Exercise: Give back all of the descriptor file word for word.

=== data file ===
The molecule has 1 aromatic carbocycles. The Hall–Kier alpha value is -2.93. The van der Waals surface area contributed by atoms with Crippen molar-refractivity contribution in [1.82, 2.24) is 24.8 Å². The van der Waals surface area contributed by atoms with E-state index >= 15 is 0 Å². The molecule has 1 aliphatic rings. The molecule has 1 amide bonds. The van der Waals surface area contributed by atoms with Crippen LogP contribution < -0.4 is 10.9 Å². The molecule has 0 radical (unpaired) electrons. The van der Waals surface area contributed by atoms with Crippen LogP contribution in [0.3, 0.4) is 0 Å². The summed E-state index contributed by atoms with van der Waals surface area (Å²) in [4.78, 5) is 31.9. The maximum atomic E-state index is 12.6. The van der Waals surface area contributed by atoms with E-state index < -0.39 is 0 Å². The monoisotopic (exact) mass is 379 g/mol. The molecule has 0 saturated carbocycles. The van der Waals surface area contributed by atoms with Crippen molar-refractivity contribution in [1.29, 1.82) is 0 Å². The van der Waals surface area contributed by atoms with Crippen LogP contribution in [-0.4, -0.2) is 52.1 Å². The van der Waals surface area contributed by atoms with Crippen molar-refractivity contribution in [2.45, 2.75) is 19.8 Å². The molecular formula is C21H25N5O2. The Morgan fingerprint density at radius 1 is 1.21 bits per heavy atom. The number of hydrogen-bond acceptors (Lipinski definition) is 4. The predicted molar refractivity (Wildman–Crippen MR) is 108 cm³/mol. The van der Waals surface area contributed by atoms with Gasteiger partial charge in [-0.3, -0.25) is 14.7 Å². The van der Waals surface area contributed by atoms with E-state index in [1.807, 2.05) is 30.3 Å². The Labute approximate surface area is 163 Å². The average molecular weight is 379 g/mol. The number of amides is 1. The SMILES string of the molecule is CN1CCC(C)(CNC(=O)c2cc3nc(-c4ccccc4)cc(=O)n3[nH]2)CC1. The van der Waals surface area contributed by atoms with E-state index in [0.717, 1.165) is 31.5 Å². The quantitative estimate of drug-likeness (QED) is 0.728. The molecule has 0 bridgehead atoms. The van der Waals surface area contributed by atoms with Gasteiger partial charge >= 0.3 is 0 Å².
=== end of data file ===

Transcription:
The molecule has 1 aromatic carbocycles. The Hall–Kier alpha value is -2.93. The van der Waals surface area contributed by atoms with Crippen molar-refractivity contribution in [1.82, 2.24) is 24.8 Å². The van der Waals surface area contributed by atoms with E-state index >= 15 is 0 Å². The molecule has 1 aliphatic rings. The molecule has 1 amide bonds. The van der Waals surface area contributed by atoms with Crippen LogP contribution < -0.4 is 10.9 Å². The molecule has 0 radical (unpaired) electrons. The van der Waals surface area contributed by atoms with Crippen LogP contribution in [0.3, 0.4) is 0 Å². The summed E-state index contributed by atoms with van der Waals surface area (Å²) in [4.78, 5) is 31.9. The maximum atomic E-state index is 12.6. The van der Waals surface area contributed by atoms with E-state index < -0.39 is 0 Å². The monoisotopic (exact) mass is 379 g/mol. The molecule has 0 saturated carbocycles. The van der Waals surface area contributed by atoms with Crippen molar-refractivity contribution in [1.29, 1.82) is 0 Å². The van der Waals surface area contributed by atoms with Crippen LogP contribution in [-0.4, -0.2) is 52.1 Å². The van der Waals surface area contributed by atoms with Crippen molar-refractivity contribution in [2.45, 2.75) is 19.8 Å². The molecular formula is C21H25N5O2. The Morgan fingerprint density at radius 1 is 1.21 bits per heavy atom. The number of hydrogen-bond acceptors (Lipinski definition) is 4. The predicted molar refractivity (Wildman–Crippen MR) is 108 cm³/mol. The van der Waals surface area contributed by atoms with Gasteiger partial charge in [-0.3, -0.25) is 14.7 Å². The van der Waals surface area contributed by atoms with E-state index in [1.807, 2.05) is 30.3 Å². The Labute approximate surface area is 163 Å². The average molecular weight is 379 g/mol. The number of amides is 1. The SMILES string of the molecule is CN1CCC(C)(CNC(=O)c2cc3nc(-c4ccccc4)cc(=O)n3[nH]2)CC1. The van der Waals surface area contributed by atoms with E-state index in [0.717, 1.165) is 31.5 Å². The quantitative estimate of drug-likeness (QED) is 0.728. The molecule has 0 bridgehead atoms. The van der Waals surface area contributed by atoms with Gasteiger partial charge >= 0.3 is 0 Å².